Digital Audio Insider -- the economics of music and other digital content

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Digital Audio Insider is David Harrell's blog about the economics of music and other digital content. I write from the perspective of a musican who has self-released four albums with the indie rock band the Layaways.

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March 30, 2006

Adding It Up: Royalties for Song Streams
by David Harrell
Adding It Up: Royalties for Song Streams
A reader comment to this post on the Yahoo Music Blog asked "to what extent are we supporting the labels/artists when we listen to music via subscription services? For example, if I listen to an album 200 times ... is the label/artist getting more or less money from me than if I bought the physical CD in the stores?"

If someone actually streamed an entire disc 200 times, the answer is a big "YES."

Here are the current the payout rates that my own band receives for digital streams (via distribution by CD Baby) from the various subscription services. It's possible that some major labels have negotiated higher rates, but from what I've read, I think these rates are fairly standard:
Per Song Payments for Streaming
AOL MusicNow: 2 cents
Music Match: 1 cent
MusicNet: 2 cents (up from .2 cents!)
Napster: .8 cents AND 2.1 cents
Rhapsody: 1 cent
The recent royalty increase from MusicNet (which supplies digital content to Yahoo, Tower, Virgin, and AOL) is huge -- a 10-fold increase over the .2 cents per stream rate that we used to receive, bringing it line with the other services. I'm a bit confused by the Napster payouts -- not sure why there are two rates. In our most recent batch of Napster sales we're receiving both rates for the same songs. My best guess is that the two rates are somehow related to Napster's basic service and the "Napster to Go" option that allows you to transfer the songs to a portable device. Maybe Napster pays a higher rate for the latter.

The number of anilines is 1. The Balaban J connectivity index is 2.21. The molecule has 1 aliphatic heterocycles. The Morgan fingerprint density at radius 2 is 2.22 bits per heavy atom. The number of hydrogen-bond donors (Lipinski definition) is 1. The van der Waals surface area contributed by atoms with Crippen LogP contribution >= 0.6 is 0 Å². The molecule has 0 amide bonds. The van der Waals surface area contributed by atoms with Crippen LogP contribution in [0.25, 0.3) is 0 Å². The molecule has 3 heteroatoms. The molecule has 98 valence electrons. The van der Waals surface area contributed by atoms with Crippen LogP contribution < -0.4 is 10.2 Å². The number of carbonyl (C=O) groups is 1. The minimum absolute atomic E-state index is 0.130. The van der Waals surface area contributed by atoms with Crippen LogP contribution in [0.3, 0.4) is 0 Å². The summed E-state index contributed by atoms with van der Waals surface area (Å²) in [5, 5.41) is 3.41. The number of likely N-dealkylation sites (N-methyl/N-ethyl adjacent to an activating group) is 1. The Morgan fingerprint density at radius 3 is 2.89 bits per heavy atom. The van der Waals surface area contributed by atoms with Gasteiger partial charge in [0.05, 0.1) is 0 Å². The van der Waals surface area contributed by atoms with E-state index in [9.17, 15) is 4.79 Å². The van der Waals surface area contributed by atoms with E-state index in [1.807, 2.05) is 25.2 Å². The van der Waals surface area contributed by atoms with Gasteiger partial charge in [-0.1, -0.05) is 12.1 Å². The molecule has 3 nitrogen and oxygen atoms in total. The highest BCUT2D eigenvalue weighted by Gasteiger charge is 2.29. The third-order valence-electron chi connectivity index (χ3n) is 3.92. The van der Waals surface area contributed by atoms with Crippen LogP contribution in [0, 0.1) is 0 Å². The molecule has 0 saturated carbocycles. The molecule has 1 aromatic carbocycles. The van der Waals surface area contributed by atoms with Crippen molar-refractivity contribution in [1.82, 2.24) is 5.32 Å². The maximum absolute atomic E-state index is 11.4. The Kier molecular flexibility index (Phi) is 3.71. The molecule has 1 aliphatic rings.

If a label sells discs to distributors for $6 a unit, it would take about 300 song streams at the 2-cent rate to generate an equivalent dollar amount for the label. Or, for a 12 song album, around 25 listens to the entire album. You'd have to double all of those numbers for a Rhapsody customer or for the lower of the two Napster rates. (However, what I don't know is how the streaming income is paid back to artists on major labels. There's a chance the artist royalty for streams is a smaller percentage than the standard CD royalty rate. Our own records are basically self released, so we see all of the income, minus a 9% cut to the distributor.)

Of course, for artists at any level, any amount of streaming income is better than nothing, so it's not necessarily a question of "do you make more or less with streams than with actual CD sale?" I'd venture that for many artists the streaming income represents an addition to regular CD sales. And in some cases CD sales are lost to streams. On the other hand, I'm sure there are music fans discovering new bands via a subscription service that end up buying the CD as well.

One final thought: It's not inconceivable that a customer might eventually "spend" more on a particular release via streams than by purchasing the physical CD. I used the quotation marks because subscribers to the streaming services don't actually pay for each song, they pay a flat rate each month for unlimited listening. But if someone faithfully listens to a favorite album via a streaming service (as in the hypothetical example from the Yahoo Music Blog comment), the net result could easily be more income to the label and artist.


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